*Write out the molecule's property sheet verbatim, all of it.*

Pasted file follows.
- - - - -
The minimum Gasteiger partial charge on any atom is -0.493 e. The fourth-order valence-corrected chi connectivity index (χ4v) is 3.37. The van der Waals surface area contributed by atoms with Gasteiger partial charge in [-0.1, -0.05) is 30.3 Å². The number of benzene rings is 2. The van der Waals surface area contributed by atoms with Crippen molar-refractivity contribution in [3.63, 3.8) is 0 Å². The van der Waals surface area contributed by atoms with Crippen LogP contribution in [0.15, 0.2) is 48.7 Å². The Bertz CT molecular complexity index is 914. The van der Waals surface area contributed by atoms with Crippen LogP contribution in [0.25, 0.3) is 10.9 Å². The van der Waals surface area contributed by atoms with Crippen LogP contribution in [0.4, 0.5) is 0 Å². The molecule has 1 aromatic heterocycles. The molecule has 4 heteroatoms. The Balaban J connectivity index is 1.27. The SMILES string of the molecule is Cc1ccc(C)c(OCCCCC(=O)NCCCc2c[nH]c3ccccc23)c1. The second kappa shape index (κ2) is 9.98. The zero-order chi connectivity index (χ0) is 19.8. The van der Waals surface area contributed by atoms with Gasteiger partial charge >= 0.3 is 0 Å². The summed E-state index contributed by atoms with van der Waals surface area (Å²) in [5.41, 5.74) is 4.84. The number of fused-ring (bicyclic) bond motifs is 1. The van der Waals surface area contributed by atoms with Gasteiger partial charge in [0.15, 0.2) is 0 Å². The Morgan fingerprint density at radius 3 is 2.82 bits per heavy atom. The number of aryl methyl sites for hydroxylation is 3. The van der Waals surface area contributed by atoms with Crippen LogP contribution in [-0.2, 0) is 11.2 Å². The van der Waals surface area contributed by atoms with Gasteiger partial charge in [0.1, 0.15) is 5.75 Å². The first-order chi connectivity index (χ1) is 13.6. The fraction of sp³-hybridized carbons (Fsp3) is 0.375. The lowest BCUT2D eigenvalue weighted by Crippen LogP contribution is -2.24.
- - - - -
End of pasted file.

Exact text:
The minimum Gasteiger partial charge on any atom is -0.493 e. The fourth-order valence-corrected chi connectivity index (χ4v) is 3.37. The van der Waals surface area contributed by atoms with Gasteiger partial charge in [-0.1, -0.05) is 30.3 Å². The number of benzene rings is 2. The van der Waals surface area contributed by atoms with Crippen molar-refractivity contribution in [3.63, 3.8) is 0 Å². The van der Waals surface area contributed by atoms with Crippen LogP contribution in [0.15, 0.2) is 48.7 Å². The Bertz CT molecular complexity index is 914. The van der Waals surface area contributed by atoms with Crippen LogP contribution in [0.25, 0.3) is 10.9 Å². The van der Waals surface area contributed by atoms with Crippen LogP contribution in [0.4, 0.5) is 0 Å². The molecule has 1 aromatic heterocycles. The molecule has 4 heteroatoms. The Balaban J connectivity index is 1.27. The SMILES string of the molecule is Cc1ccc(C)c(OCCCCC(=O)NCCCc2c[nH]c3ccccc23)c1. The second kappa shape index (κ2) is 9.98. The zero-order chi connectivity index (χ0) is 19.8. The van der Waals surface area contributed by atoms with Gasteiger partial charge >= 0.3 is 0 Å². The summed E-state index contributed by atoms with van der Waals surface area (Å²) in [5.41, 5.74) is 4.84. The number of fused-ring (bicyclic) bond motifs is 1. The van der Waals surface area contributed by atoms with Gasteiger partial charge in [0.15, 0.2) is 0 Å². The Morgan fingerprint density at radius 3 is 2.82 bits per heavy atom. The number of aryl methyl sites for hydroxylation is 3. The van der Waals surface area contributed by atoms with Crippen LogP contribution in [-0.2, 0) is 11.2 Å². The van der Waals surface area contributed by atoms with Gasteiger partial charge in [0.1, 0.15) is 5.75 Å². The first-order chi connectivity index (χ1) is 13.6. The fraction of sp³-hybridized carbons (Fsp3) is 0.375. The lowest BCUT2D eigenvalue weighted by Crippen LogP contribution is -2.24.